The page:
I want pics!
This is a discussion on Knife Review: Spyderco Swick 2 within the Defensive Knives & Other Weapons forums, part of the Defensive Carry Discussions category; It’s been a while since I got off of my lazy butt and did one of these reviews, but this little knife was just interesting ...
It’s been a while since I got off of my lazy butt and did one of these reviews, but this little knife was just interesting enough for me to shake the dust off of the ol’ writing cap and let you guys know how I felt about it.
The new Spyderco Swick 2 (I think that II would look cooler, but hey, they don’t have me doing their marketing) is a direct descendant of the original Spyderco Swick which was just a bit smaller in the blade and had a Wharncliffe blade shape. A solid piece of skeletonized 1/8 inch thick S30V with the usual Spyderco quality in fit and finish (this means it’s good, for you wisenheimers out there) that starts as a 2-3/8 inch long leaf shaped blade that any Spyderco fan is familiar with. The blade then melds into a finger hole that is right about 29/32 of an inch wide with a nicely jimped thumb ramp on top and another jimped finger rest area below it in case you want some extra control for precision cutting (I’m assuming here). This assembly then curves down into a very ergonomic straight-backed handle with three finger grooves that rounds into a point by the pinky. There is no sheath as the original model apparently had enough people complain about it that Spyderco just threw up their hands and said, “Take care of it yourselves!”
As you probably remember, I think that the handle is the most important part of the knife. If the handle sucks, it doesn’t matter how good the rest of the knife is, right? You won't carry or use the damn thing. The “handle” of the Swick 2 is just a skeletonized finger hole, thumb ramp, finger rest, and straight-backed angled handle with finger groves cut-out of solid 1/8 inch S30V like the rest of the knife. Nothing fancy here, but Spyderco made a great move, in my opinion, in that they added two holes in the handle for easy aftermarket scale mounting if you wish to go that route.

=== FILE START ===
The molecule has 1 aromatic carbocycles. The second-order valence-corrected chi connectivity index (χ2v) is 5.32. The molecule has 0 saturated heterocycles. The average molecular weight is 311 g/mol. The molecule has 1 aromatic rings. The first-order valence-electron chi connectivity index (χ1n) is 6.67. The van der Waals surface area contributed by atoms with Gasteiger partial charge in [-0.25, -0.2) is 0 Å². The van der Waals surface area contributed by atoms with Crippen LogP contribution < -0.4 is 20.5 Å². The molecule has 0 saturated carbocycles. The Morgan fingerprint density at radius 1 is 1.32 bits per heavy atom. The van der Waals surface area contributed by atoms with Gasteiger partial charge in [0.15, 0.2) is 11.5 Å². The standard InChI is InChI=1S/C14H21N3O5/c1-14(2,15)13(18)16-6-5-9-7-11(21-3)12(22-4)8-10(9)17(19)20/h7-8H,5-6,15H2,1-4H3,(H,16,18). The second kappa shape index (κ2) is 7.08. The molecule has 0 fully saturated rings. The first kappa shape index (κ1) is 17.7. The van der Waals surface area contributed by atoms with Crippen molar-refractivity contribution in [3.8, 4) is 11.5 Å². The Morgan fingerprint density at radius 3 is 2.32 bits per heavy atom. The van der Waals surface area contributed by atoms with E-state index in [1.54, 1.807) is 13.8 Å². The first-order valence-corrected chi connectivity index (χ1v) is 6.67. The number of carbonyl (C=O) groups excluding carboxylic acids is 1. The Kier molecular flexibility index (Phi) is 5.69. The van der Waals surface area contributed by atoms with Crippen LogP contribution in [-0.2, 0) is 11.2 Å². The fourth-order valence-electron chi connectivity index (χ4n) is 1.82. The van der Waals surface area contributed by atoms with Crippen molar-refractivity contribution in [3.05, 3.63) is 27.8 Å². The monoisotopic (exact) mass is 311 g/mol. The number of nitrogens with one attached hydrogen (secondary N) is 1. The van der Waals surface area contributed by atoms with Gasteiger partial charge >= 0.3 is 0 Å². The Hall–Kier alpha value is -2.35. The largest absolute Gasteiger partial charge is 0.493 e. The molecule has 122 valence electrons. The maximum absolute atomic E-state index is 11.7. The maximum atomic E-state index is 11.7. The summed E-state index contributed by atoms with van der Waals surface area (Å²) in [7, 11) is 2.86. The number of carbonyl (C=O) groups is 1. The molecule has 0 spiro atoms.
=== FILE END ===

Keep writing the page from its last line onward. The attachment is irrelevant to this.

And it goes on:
When you hold the knife with your index finger through the hole and your thumb on top of the thumb ramp you align the blade with the bones in your hand and forearm all the way up to your elbow for a very secure grip with plenty of power to work the edge with. There is a ton of power to be had here for slashing and the straight blade and pistol-grip handle type makes for very effective and powerful thrusting capability. Retention is king, and the slim blade and handle shape allows for easy grasping of objects while the knife stays on your finger with the blade up and out of the way.